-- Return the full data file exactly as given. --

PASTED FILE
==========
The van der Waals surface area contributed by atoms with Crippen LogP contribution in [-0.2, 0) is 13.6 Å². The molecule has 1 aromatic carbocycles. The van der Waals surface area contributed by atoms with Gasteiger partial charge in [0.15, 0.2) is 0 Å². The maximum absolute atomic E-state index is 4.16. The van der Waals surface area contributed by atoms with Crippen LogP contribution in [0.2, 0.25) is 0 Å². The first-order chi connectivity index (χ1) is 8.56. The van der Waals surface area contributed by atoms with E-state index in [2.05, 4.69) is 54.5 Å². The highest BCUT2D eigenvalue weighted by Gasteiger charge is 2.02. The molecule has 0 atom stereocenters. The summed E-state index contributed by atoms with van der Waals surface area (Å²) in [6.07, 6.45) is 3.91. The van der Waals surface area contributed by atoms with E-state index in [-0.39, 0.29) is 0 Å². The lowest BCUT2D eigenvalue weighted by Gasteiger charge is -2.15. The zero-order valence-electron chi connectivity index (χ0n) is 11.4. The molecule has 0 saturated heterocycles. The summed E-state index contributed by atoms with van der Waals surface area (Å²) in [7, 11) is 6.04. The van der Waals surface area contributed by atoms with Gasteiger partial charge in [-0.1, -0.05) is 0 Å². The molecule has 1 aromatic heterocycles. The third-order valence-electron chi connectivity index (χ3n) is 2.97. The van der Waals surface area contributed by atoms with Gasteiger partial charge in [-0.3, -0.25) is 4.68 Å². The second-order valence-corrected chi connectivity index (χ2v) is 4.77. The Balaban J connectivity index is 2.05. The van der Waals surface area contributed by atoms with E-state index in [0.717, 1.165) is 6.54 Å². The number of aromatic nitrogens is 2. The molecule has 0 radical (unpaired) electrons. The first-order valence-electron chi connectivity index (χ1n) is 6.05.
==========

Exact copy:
The van der Waals surface area contributed by atoms with Crippen LogP contribution in [-0.2, 0) is 13.6 Å². The molecule has 1 aromatic carbocycles. The van der Waals surface area contributed by atoms with Gasteiger partial charge in [0.15, 0.2) is 0 Å². The maximum absolute atomic E-state index is 4.16. The van der Waals surface area contributed by atoms with Crippen LogP contribution in [0.2, 0.25) is 0 Å². The first-order chi connectivity index (χ1) is 8.56. The van der Waals surface area contributed by atoms with E-state index in [2.05, 4.69) is 54.5 Å². The highest BCUT2D eigenvalue weighted by Gasteiger charge is 2.02. The molecule has 0 atom stereocenters. The summed E-state index contributed by atoms with van der Waals surface area (Å²) in [6.07, 6.45) is 3.91. The van der Waals surface area contributed by atoms with E-state index in [-0.39, 0.29) is 0 Å². The lowest BCUT2D eigenvalue weighted by Gasteiger charge is -2.15. The zero-order valence-electron chi connectivity index (χ0n) is 11.4. The molecule has 0 saturated heterocycles. The summed E-state index contributed by atoms with van der Waals surface area (Å²) in [7, 11) is 6.04. The van der Waals surface area contributed by atoms with Gasteiger partial charge in [-0.1, -0.05) is 0 Å². The molecule has 1 aromatic heterocycles. The third-order valence-electron chi connectivity index (χ3n) is 2.97. The van der Waals surface area contributed by atoms with Gasteiger partial charge in [-0.3, -0.25) is 4.68 Å². The second-order valence-corrected chi connectivity index (χ2v) is 4.77. The Balaban J connectivity index is 2.05. The van der Waals surface area contributed by atoms with E-state index in [0.717, 1.165) is 6.54 Å². The number of aromatic nitrogens is 2. The molecule has 0 radical (unpaired) electrons. The first-order valence-electron chi connectivity index (χ1n) is 6.05.